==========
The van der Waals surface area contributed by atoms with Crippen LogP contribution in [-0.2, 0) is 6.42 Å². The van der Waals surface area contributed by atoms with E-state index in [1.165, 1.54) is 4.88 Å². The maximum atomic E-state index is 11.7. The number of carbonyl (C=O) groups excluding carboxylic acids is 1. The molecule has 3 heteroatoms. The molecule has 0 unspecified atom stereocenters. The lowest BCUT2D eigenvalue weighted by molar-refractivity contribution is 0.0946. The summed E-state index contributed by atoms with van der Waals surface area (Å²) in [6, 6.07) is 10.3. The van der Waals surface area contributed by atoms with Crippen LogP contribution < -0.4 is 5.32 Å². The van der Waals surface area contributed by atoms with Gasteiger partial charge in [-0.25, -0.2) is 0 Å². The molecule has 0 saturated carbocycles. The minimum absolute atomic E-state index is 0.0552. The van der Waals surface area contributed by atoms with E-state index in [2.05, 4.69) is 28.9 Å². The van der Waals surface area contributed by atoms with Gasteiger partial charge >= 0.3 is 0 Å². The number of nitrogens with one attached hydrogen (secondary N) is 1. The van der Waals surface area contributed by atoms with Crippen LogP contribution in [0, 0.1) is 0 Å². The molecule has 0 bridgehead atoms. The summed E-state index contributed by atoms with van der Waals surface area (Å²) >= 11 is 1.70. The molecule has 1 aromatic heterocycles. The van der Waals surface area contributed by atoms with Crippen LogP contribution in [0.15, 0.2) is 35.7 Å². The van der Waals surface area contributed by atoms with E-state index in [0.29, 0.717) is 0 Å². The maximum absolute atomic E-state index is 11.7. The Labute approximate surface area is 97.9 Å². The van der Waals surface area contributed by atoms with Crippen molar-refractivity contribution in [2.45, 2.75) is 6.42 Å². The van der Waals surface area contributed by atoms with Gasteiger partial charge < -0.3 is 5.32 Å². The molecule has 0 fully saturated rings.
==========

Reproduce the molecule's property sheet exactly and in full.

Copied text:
The van der Waals surface area contributed by atoms with Crippen LogP contribution in [-0.2, 0) is 6.42 Å². The van der Waals surface area contributed by atoms with E-state index in [1.165, 1.54) is 4.88 Å². The maximum atomic E-state index is 11.7. The number of carbonyl (C=O) groups excluding carboxylic acids is 1. The molecule has 3 heteroatoms. The molecule has 0 unspecified atom stereocenters. The lowest BCUT2D eigenvalue weighted by molar-refractivity contribution is 0.0946. The summed E-state index contributed by atoms with van der Waals surface area (Å²) in [6, 6.07) is 10.3. The van der Waals surface area contributed by atoms with Crippen LogP contribution < -0.4 is 5.32 Å². The van der Waals surface area contributed by atoms with Gasteiger partial charge in [-0.25, -0.2) is 0 Å². The molecule has 0 saturated carbocycles. The minimum absolute atomic E-state index is 0.0552. The van der Waals surface area contributed by atoms with E-state index in [2.05, 4.69) is 28.9 Å². The van der Waals surface area contributed by atoms with Gasteiger partial charge >= 0.3 is 0 Å². The number of nitrogens with one attached hydrogen (secondary N) is 1. The van der Waals surface area contributed by atoms with Crippen LogP contribution in [0, 0.1) is 0 Å². The molecule has 0 bridgehead atoms. The summed E-state index contributed by atoms with van der Waals surface area (Å²) >= 11 is 1.70. The molecule has 1 aromatic heterocycles. The van der Waals surface area contributed by atoms with Crippen LogP contribution in [0.15, 0.2) is 35.7 Å². The van der Waals surface area contributed by atoms with E-state index in [0.29, 0.717) is 0 Å². The maximum absolute atomic E-state index is 11.7. The Labute approximate surface area is 97.9 Å². The van der Waals surface area contributed by atoms with Crippen molar-refractivity contribution in [2.45, 2.75) is 6.42 Å². The van der Waals surface area contributed by atoms with Gasteiger partial charge < -0.3 is 5.32 Å². The molecule has 0 fully saturated rings.